Figure SkatingNewsMadison ChockEvan BatesAlexa KnierimBrandon Frazier

As Skate America Kicks Off A New Grand Prix Season, Get Ready For Ilia Malinin 2.0

by Lynn Rutherford

Ilia Malinin celebrates after the men's free skate finals at the 2023 Toyota U.S. Figure Skating Championships on Jan. 29, 2023 in San Jose, Calif. (Photo by Getty Images)

Get ready for Ilia Malinin, 2.0.


This week at Skate America in Allen, Texas, about 26 miles north of Dallas, marks the 2023-24 Grand Prix debut of a more mature, complete skater than the brash “Quadgod” who took the skating world by storm last season.


The 18-year-old, who hails from Northern Virginia, says he’s bringing a more refined style and sophisticated choreography to Allen, along with many — but not all — of his quadruple jumps.


“I don’t think I will be doing quad axel at Skate America or the other Grand Prix I am doing [in France], because I want to play it safe and make sure I have a solid base for the program without any mistakes, so that way I can qualify for the [Grand Prix] Final,” Malinin told reporters on a pre-event teleconference.


“At the final, I might add the quad axel and the quad loop. That’s my idea on this,” he added.


In Allen, where he will shoot for his second consecutive Skate America crown in a competition that runs Friday to Sunday, the U.S. men’s champion wants to prove to judges that he’s more than a technical phenom — he can also tackle different musical genres, execute challenging step sequences and spins, and do it all with style and skill.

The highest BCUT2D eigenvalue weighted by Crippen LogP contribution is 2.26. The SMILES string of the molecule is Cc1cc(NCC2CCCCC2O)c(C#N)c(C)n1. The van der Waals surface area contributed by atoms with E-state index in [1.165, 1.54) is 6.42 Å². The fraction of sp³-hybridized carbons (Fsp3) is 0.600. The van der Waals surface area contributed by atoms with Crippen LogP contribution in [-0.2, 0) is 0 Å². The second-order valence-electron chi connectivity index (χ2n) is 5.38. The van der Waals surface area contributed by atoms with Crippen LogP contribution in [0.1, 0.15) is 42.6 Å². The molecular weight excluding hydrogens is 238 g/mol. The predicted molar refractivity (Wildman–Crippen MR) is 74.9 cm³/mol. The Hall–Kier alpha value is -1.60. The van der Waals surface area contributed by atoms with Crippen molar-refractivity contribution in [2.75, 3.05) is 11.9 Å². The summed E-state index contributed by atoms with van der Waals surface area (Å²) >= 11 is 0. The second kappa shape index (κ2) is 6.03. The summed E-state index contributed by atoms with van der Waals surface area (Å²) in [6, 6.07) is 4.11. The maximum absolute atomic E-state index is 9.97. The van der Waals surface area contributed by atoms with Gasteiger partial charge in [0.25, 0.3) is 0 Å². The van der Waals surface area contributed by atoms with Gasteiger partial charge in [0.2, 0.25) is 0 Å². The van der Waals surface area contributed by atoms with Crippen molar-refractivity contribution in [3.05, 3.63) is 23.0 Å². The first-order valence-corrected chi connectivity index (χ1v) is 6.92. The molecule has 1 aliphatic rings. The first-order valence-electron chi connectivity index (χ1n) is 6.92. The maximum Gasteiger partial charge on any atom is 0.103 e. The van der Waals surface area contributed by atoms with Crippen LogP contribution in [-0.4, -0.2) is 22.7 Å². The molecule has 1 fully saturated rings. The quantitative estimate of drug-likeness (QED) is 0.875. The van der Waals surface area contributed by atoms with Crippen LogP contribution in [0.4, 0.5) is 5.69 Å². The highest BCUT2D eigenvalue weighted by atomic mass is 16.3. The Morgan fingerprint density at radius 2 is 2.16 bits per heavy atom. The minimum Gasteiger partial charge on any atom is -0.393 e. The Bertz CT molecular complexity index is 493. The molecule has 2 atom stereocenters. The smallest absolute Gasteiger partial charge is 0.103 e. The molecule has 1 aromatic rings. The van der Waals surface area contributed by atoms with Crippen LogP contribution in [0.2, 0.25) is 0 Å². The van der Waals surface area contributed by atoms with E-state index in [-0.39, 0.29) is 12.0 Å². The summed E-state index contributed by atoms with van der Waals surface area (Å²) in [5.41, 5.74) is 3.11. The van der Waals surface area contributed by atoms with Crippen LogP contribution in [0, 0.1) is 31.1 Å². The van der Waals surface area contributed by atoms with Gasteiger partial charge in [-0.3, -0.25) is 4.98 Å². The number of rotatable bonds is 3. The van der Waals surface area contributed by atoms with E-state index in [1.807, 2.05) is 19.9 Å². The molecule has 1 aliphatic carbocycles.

At the 2023 World Figure Skating Championships in March, judges told Malinin his quads were not enough to win a world or Olympic title. In the free skate, his technical element score (TES) ranked first, while his program component score (PCS) was just 11th best. He settled for the bronze medal overall.


“I think over the next couple of years, I’ll be able to show more and more of my personality in my skating,” Malinin said on the teleconference. “Before, I was afraid in a way, because of those big elements I have to do — I have to put a lot of energy into those. But now that [the jumps] have become easier, I’ve been able to put more time and effort into those small, tiny details, especially choreography or even extending one toe. [That] can make a big difference in terms of how it looks, and also in terms of the score.”


Fans had a preview of the “new” Malinin in Montreal last month, where he won an ISU Challenger Series event by some 44 points. He didn’t try a quad axel but hit five other quadruple jumps while showing control and focus in his short program, set to flamenco music, and his free skate, choreographed to the “Succession” soundtrack. Both programs were created by Shae-Lynn Bourne during Malinin’s trips to California this summer.